The sizeof operator returns a value of type size_t. size_t is the unsigned integer type that can represent the size of the largest data object you can declare in your environment. Usually an unsigned int or unsigned long is sufficient to represent this size. size_t is usually the unsigned counterpart of the type used for ptrdiff_t. If you look through the headers in the Standard C Library, you'll find extensive use of type size_t. It is good idea to use size_t for all array indices and for pointer arithmetic (i.e., adding an offset to a pointer), unless for some reason you need the ability to count down past zero, which unsigned integers can't do.

The type wchar_t holds a wide character, an implementation- defined integral type for representing characters beyond standard ASCII. You define wide character constants with a preceding L, as in:

    #include <stddef.h>
    wchar_t c = L'a';
    wchar_t *s = L"abcde";
As Listing 3 illustrates, my environment defines a wide character as a two-byte integer. This coincides nicely with the emerging 16-bit Unicode standard for international characters (see the sidebar "Character Sets"). The <stdlib.h> functions listed in Table 6 use type wchar_t. Amendment 1, an official addendum to Standard C accepted in 1994, defines many additional functions for handling wide and multi-byte characters. For more detailed information, see P. J. Plauger's columns in the April 1993 and May 1993 issues of CUJ.

The NULL macro is the universal zero-pointer constant, defined as one of 0, 0L, or (void *) 0. It is almost always a bad idea to assume any one of these definitions in a program — for safety, just include a header that defines NULL (stddef.h, stdio.h, stdlib.h, string.h, locale.h) and let the system figure out the correct representation. <stddef.h> is handy when you need only NULL defined in a translation unit and nothing else.

The offsetof macro returns the offset in bytes from the beginning of a structure to one of its members. Due to address alignment contraints, some implementations insert unused bytes after members in a structure, so you can't assume that the offset of a member is just the sum of the sizes of the members that precede it. For example, the program in Listing 4 exposes a one-byte gap in the Person structure after the name member, allowing the age member to start on a word boundary (a word is two bytes here). Use offsetof if you need an explicit pointer to a structure member:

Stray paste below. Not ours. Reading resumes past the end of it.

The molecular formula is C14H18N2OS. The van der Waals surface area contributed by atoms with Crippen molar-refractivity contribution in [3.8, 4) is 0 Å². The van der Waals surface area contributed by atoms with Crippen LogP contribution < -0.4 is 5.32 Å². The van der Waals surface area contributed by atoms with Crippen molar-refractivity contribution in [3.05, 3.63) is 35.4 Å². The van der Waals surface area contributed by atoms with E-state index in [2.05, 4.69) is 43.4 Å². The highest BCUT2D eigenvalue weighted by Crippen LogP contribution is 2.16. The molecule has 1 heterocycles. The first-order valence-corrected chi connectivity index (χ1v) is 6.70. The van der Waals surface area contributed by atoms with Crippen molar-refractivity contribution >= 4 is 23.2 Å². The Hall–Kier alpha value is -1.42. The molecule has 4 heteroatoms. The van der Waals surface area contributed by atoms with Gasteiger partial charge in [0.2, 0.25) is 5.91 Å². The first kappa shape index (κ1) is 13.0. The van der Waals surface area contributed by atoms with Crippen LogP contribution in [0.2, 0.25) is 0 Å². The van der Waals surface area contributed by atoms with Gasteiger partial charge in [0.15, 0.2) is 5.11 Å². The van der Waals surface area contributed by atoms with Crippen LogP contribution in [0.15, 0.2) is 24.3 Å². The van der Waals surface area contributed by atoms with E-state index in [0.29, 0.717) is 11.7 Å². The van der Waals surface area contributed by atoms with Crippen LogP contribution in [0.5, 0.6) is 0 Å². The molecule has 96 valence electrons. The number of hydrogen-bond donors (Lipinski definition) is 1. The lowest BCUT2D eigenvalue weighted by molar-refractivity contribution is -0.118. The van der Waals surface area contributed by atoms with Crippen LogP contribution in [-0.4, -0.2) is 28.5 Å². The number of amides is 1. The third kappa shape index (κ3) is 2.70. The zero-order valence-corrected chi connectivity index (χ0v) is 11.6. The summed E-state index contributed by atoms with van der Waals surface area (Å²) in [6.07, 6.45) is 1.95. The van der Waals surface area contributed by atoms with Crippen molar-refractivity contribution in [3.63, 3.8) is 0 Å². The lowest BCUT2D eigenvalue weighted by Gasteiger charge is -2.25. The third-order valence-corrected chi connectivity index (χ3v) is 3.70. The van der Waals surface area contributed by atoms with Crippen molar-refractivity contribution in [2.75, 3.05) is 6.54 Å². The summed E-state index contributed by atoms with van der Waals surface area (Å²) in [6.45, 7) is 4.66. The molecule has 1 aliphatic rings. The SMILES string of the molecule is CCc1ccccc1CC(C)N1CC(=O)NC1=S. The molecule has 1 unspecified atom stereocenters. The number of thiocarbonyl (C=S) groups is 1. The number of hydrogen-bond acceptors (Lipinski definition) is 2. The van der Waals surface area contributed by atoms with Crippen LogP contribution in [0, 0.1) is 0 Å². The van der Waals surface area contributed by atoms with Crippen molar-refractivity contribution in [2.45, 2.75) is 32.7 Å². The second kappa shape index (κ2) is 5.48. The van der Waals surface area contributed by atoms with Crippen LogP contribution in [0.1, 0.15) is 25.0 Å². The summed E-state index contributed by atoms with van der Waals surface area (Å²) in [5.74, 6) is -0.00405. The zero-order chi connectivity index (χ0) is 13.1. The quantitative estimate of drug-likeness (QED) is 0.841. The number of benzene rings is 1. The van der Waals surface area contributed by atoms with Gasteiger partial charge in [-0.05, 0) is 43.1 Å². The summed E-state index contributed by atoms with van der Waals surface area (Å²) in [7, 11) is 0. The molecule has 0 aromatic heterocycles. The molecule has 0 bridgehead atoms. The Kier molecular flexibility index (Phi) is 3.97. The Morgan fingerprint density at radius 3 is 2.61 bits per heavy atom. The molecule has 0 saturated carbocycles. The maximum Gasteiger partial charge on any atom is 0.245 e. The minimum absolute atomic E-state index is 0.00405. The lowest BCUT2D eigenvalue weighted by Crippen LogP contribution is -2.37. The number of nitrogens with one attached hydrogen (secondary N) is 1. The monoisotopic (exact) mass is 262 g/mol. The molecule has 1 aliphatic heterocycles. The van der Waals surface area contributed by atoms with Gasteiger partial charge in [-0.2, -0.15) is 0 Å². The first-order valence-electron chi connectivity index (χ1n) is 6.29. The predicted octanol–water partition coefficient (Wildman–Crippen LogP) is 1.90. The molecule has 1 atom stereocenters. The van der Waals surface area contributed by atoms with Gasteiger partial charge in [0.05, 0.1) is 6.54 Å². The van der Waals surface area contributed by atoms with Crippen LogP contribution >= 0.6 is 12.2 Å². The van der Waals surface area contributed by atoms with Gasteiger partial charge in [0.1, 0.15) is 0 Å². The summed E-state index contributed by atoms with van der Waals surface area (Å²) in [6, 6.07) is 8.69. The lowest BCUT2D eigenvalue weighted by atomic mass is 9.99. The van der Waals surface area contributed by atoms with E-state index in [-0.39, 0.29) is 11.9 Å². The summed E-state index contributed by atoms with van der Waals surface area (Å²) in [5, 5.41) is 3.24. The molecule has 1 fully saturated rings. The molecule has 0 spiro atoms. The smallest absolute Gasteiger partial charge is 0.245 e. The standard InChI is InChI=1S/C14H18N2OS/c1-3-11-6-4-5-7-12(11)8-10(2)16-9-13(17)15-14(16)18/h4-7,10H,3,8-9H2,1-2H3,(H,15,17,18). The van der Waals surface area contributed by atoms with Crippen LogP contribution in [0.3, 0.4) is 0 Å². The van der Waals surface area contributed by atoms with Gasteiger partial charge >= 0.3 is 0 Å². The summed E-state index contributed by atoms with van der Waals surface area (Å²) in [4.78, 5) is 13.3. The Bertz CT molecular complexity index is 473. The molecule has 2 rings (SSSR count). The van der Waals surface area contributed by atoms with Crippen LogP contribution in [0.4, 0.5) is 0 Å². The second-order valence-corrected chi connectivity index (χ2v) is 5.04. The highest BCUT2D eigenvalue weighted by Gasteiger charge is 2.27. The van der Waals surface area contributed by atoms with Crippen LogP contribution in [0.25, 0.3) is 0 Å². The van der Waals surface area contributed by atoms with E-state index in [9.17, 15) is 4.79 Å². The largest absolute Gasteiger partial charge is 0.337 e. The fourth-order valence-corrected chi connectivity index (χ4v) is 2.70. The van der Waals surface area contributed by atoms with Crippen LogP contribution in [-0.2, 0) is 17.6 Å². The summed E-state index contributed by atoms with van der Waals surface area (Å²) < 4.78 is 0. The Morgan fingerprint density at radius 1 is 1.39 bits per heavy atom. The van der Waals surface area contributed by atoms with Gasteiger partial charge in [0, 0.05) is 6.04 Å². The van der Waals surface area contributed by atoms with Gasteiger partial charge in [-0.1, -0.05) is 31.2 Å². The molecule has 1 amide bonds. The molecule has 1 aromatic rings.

struct Person p;
int *age_p;
age_p = (int*) ((char*)&p
   + offsetof(struct Person, age));

<time.h>

Most environments provide some mechanism for keeping time. time.h provides the type clock_t, a numeric type that tracks processor time (see Table 7) . The clock function returns an implementation-defined value of type clock_t that represents the current processor time. Unfortunately, what is meant by "processor time" varies across platforms, so clock by itself isn't very useful. You can, however, compare processor times, and then divide by the constant CLOCKS_PER_SEC, thus rendering the number of seconds elapsed between two points in time. The program in Listing 5, Listing 6, and Listing 7 uses clock to implement such stopwatch functions.

The rest of the functions in <time.h> deal with calendar time. The time function returns a system-dependent encoding of the current date and time as type time_t (usually a long). The function localtime decodes a time_t into a struct tm (see Listing 8) . The asctime function returns a text representation of a decoded time in a standard format, namely

   Mon Nov 28 14:59:03 1994
For more detail, see the Code Capsule "Time and Date Processing in C," CUJ, January 1993.

I'll conclude this series on the Standard C Library next month with a discussion of the functionality of the headers in Group III.